Apartheid may be over, but it seems we are still struggling to move toward an equal society.

We as South Africans need to change the way we think, about our neighbours, our work colleagues and the every day human we pass by.

We need to become uncomfortable with our situation in order to identify every challenge we face as a society today.

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Arriving at CPUT last night, I was scared.

I had seen the destruction on campus and I was alone walking the streets at night.

“Come in brother, you are with us”

Coming across the vigil, I stood outside too nervous to walk in. The door opened and a student said, “Come in brother, you are with us”.

This peaceful gathering forms the core of the FeesMustFall Movement.

These students want peace, they want equality and they want a better future for South Africa…

And just because their demands may seem unattainable to some, since when have we as individuals ever demanded the ordinary?

I am writing this post with a heavy heart, because I know there is so much pain in our country, and so much more pain is to come.

I have seen thousands of tweets and posts about people condemning the violence, but where were your opinions before?

Why weren’t you condemning the structures that exclude poor students? Why weren’t you condemning the still existent colonialism in our country? Why weren’t you condemning the extreme poverty that is still not being addressed properly?

Most importantly, why are most of us not doing the best we can?

I know I’m not, and that needs to change. In my opinion, we need to stop ranting about the violence and contemplate the actions and thought processes that led us to this point.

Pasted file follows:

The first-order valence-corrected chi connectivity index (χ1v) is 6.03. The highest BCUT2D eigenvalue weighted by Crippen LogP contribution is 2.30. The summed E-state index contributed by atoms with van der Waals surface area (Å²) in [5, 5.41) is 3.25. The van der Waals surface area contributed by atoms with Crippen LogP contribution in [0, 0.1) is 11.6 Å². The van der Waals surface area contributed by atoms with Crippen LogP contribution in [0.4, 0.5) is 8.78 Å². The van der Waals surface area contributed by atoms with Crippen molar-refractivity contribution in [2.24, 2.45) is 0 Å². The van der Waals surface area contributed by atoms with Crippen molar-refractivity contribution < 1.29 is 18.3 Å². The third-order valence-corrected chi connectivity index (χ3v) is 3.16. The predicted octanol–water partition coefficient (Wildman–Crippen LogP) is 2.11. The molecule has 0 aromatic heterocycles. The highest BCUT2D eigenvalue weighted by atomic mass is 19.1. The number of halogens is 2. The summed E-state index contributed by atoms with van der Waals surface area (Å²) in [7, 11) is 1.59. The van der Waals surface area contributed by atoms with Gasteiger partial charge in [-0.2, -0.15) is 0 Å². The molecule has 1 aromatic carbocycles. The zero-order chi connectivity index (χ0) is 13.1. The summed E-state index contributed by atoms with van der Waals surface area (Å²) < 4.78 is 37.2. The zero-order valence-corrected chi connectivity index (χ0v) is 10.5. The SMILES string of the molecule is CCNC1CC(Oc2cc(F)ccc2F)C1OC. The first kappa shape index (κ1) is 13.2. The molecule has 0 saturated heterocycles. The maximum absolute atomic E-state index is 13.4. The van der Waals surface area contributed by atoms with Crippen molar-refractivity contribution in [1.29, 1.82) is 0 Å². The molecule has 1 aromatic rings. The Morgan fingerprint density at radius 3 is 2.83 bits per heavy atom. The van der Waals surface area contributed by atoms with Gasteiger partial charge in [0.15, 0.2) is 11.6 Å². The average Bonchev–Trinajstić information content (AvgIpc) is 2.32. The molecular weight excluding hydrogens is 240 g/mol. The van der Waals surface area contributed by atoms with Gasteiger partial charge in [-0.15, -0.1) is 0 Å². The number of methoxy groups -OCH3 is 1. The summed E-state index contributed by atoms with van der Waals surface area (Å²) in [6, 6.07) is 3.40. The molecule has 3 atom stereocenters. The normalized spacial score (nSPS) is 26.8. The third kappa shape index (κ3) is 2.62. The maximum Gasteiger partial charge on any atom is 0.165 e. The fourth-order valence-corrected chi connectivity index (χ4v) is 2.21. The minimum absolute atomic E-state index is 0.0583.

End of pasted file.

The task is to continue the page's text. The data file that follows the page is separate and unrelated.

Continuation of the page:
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The concept of violence can be identified in many ways, mostly through physical actions such as burning, fighting and vandalism…

But I think to myself sometimes – Violence exists more in our everyday thought patterns and conversations, than has ever existed in the physical world of protests.

We don’t need to feel guilty about our past, we need to embrace and act on the endless possibilities and opportunities we have to make this country better for all.

We need to start understanding each other, paving a route for constructive and proactive conversation that will give opportunity to all.

We are all so different, in Culture, Religion, Skin Colour and Physique. Saying we are all the same is a fallacy…

But saying we can all live together in the same place, with the same rights, with equality and in peace, is true.

Violence is not the answer…

Violence is not the answer.

Watch CPUT Vigil for Peace – Original South African National Anthem

Thank you to all the CPUT students that made me feel so welcome. My prayers are with all of you, as well as the academics and government officials who have challenging decisions to make moving forward.

MORE:  SullivanPhotography

All Photos © Justin Sullivan at CPUT Bellville Campus, 12 October 2016